In this issue of Blood, Wei and colleagues investigate the overlapping roles of Ets1 and Ets2 in the regulation of endothelial cell function and survival during embryonic angiogenesis.1 

Ets1 and Ets2 are known to regulate endothelial-restricted gene expression and endothelial function. For example, Ets1 has been shown to regulate the expression of several genes that regulate endothelial function and angiogenesis including VEGF, VEGF-R2, and Tie2.2  However, homozygous inactivation of Ets1 is associated with defects in T-cell function, but no defects in vascular development or angiogenesis.3  Similarly, while Ets2 is a critical regulator of trophoblast function during extraembryonic development, it is dispensable for development of the embryo proper.4  Mice with a homozygous hypomorphic mutant of Ets2, in which the conserved threonine 72 phosphorylation site is mutated, Ets2T72A/T72A mice, are viable and appear normal.5  In an elegant series of experiments, Wei et al uncover the overlapping roles of Ets1 and Ets2 during vascular development. First, they cross Ets1−/− mice with Ets2T72A/T72A to derive double mutant Ets1−/−; Ets2T72A/T72A mice. The double mutants are embryonal lethal and begin to develop vascular abnormalities at day E10.5, including a marked reduction in vascular complexity, defective branching, with the remaining vessels being dilated. To further validate that the phenotype is specifically related to reduced function of Ets2 in endothelial cells, double mutants were generated where targeted deletion of Ets2 was achieved by crossing floxed Ets2 mice with Tie2-Cre transgenic mice. When these mice were crossed with Ets1−/− mice to generate Tie2-Cre, Ets1−6/−, and Ets2fl/fl mice, they did not survive beyond E14.5 and exhibited the same phenotype as the Ets1−/− and Ets2T72A/T72A mice. Wei et al also demonstrate a 4-fold increase in the rate of apoptosis of endothelial cells in the double mutant mice that is at least in part explained by concomitant reductions in the expression of the antiapoptotic genes Bcl-XL and cIAP2.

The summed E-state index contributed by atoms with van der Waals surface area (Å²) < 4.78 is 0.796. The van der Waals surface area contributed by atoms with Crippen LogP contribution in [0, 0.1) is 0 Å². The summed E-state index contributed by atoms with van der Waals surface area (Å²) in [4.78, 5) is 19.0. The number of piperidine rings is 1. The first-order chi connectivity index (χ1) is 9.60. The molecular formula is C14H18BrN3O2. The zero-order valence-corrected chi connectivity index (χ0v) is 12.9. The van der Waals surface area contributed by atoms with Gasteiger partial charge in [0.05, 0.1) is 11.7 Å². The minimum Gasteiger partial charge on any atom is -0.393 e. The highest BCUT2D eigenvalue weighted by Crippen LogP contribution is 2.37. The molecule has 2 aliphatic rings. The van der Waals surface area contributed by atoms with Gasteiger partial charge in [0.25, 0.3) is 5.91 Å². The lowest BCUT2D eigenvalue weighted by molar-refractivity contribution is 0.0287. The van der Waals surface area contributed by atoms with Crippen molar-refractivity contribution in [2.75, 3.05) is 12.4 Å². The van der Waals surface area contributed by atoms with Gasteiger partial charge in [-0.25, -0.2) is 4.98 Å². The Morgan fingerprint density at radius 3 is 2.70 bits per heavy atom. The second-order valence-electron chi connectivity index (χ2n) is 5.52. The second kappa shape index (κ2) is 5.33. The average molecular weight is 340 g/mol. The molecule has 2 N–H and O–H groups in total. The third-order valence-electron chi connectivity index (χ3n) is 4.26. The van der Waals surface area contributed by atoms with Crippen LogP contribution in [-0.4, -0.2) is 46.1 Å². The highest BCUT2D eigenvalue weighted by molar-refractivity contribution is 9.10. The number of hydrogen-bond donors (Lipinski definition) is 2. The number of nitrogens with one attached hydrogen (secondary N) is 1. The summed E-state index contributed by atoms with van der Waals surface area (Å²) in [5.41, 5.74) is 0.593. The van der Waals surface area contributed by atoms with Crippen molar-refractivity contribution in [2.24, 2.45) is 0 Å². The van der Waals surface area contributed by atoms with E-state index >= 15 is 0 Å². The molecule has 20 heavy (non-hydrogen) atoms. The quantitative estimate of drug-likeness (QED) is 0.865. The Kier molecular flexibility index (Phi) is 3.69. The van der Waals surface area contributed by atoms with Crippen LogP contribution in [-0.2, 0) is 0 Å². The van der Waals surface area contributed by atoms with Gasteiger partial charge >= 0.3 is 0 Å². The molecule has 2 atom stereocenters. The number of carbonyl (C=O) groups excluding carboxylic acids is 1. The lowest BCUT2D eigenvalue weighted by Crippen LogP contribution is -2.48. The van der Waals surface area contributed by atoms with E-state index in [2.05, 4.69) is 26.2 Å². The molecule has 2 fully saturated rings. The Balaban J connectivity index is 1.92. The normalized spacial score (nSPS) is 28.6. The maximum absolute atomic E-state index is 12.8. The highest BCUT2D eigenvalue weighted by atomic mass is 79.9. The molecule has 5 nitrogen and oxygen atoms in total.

Phylogenetic tree of ETS family members. Phylogenetic tree demonstrating the evolutionary relationship between the different ETS factor family members, based on the relative conservation of the Ets domain, linking members with closely homologous amino acid sequences. Only human (black) and drosophila (blue) ETS members are shown.

Phylogenetic tree of ETS family members. Phylogenetic tree demonstrating the evolutionary relationship between the different ETS factor family members, based on the relative conservation of the Ets domain, linking members with closely homologous amino acid sequences. Only human (black) and drosophila (blue) ETS members are shown.

Ets factors can be subcategorized into subfamilies based on DNA and protein sequence homology (see figure). For example, Elf-1, Nerf-2, and Mef are highly related and belong to one subfamily. Similarly, Fli1 and ERG constitute another subfamily, as do Ets1 and Ets2. The subfamily members often have overlapping functions. From an evolutionary standpoint, this built-in redundancy may be protective against the effects of genetic mutations of the individual family members for critical developmental processes such as vasculogenesis. The study by Wei et al underscores the potential need to simultaneously disrupt the function of 2 or more highly related factors to uncover their overlapping functions in specific cell types, organs, or tissues.

From a therapeutic standpoint, recent studies support an important role for ETS factors as critical transcriptional regulators of tumor angiogenesis. Local administration of a dominant-negative form of Ets-1, encoding the DNA binding domain, significantly blocked tumor angiogenesis and tumor growth.6  Similarly, systemic delivery of membrane permeable peptides encoding the terminal portion the ETS domain of Elf-1 markedly inhibits the growth of B16 melanoma tumors by blocking tumor angiogenesis. By targeting the DNA binding domain, both of these therapeutic agents very likely target subfamilies of ETS factors rather than being entirely selective for a particular ETS factor.7  Finally, with recent advances in drug discovery, the identification and/or development of small molecule inhibitors of subfamilies of ETS factors may now be possible by taking advantage of structural similarities among the subfamilies in the DNA binding domain or other functionally conserved regions of the proteins.

Conflict-of-interest disclosure: The author declares no competing financial interests. ■

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National Institutes of Health